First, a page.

1. Partiality on his part. The fact that the Jewish people, the descendants of Jacob, in their history endured, perhaps, calamities as great as those that befell the Edomites, the descendants of Esau, proved that it was no partiality on God's part. He is no Respecter of persons. Nor does it imply:
2. Irresponsibility on man's part. "They who have least," says Godwin, "and bear most, may become better and happier than they who have most and suffer least." The permanent value of all things depends on the use which is made of them: the first often becoming last, and the last first. But no argument can be drawn from differences in men's condition as to which will be the most morally advantageous or disadvantageous according to their conduct. Whilst the differences of one kind depend solely on the Divine will, the differences of the other kind are not irrespective of human choice.
III. THOSE WHOM THE SOVEREIGNTY OF GOD DOES NOT FAVOUR ARE LEFT IN A SECULARLY UNENVIABLE CONDITION.
1. The words teach us that they will have possessions destroyed. "I hated Esau, and laid his mountains and his heritage waste for the dragons [jackals] of the wilderness." These men, the men of Edom, struggled hard to build up their kingdom and to give it wealth and power, but the product of all their labours was utterly destroyed. Their great things, their "mountains," their wealthy things, their "heritage," the scenes of their power, gave place to the "dragons of the wilderness." Where is Edom now? If Heaven has determined that the fortune you have built up after years of earnest and indefatigable labour shall be swept away, it will depart as a vision of the night.
2. That their efforts were frustrated. "If Edom saith, We are impoverished, but we will return and build the desolate places; thus saith the Lord of hosts, They shall build, but I will throw down; and they shall call them, The border of wickedness, and, The people against whom the Lord hath indignation forever." They struggle to restore their position, labour hard to build the desolate places, but in every effort they are thwarted. It is in vain to strive against destiny. Mark that all that is here said concerns only the secular prosperity of men. Divine sovereignty is always in favour of spiritual prosperity, progress in intelligence, purity, and happiness. In all these matters men cannot labour in vain.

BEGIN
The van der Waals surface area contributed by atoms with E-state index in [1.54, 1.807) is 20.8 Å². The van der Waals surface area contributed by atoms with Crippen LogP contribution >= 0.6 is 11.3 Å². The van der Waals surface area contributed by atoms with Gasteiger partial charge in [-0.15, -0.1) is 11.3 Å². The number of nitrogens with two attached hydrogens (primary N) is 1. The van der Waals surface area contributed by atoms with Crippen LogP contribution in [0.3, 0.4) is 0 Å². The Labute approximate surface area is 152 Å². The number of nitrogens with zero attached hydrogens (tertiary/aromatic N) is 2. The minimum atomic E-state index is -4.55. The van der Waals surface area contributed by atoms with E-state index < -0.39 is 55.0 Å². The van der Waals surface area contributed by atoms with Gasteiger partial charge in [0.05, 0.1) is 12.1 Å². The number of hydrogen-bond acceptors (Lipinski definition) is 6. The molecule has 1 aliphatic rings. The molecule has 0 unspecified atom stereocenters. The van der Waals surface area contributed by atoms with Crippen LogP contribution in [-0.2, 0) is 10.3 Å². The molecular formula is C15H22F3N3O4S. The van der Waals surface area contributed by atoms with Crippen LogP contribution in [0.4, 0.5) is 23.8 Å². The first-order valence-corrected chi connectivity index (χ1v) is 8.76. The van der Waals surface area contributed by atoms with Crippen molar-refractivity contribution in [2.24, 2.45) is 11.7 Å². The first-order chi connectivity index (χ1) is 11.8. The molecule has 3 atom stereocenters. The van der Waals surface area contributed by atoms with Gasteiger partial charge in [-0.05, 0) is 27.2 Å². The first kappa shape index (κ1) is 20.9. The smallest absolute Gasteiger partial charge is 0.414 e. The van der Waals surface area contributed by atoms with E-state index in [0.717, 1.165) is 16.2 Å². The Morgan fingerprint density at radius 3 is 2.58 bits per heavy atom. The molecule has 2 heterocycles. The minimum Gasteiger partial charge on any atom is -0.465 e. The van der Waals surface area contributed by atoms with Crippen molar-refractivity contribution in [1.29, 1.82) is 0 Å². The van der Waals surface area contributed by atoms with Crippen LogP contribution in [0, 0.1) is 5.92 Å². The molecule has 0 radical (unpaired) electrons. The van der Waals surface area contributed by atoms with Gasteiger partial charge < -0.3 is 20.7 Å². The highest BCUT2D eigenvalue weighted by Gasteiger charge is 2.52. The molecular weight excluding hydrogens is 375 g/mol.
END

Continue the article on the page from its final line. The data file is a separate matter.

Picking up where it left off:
3. Their enemies prosper. "And your eyes shall see, and ye shall say, The Lord will be magnified from the border of Israel." Edom hated Israel from the beginning, fought hard against it for centuries, struggled continually to destroy it, but all in vain. The time came when it found itself in ruins and its enemy in prosperity. "The argument of these verses is this," says Dr. Dods, "if you would see the difference between hatred and love, look at the different condition and prospects of Edom and Israel. The desolation with which their territory is visited is irremediable: they have no glorious future beyond: whereas the wretched condition of which you complain is but the bleakness of seed time that precedes the richest harvest."
CONCLUSION. Are we not here in this England of ours among the peoples whom Heaven has specially favoured? Are not the words specially applicable to us, "I have loved you, saith the Lord"? But what is our practical response? Does not our daily life speak out the ingratitude and unbelief of Israel, "Wherein hast thou loved us?" We do not see it; we do not feel it; "Wherein?" What ought we to think of our civilization, our liberties, our fruitful laud and salubrious air? above all, what of our Christ? "Herein is love." - D.T.
Parallel VersesKJV: The burden of the word of the LORD to Israel by Malachi.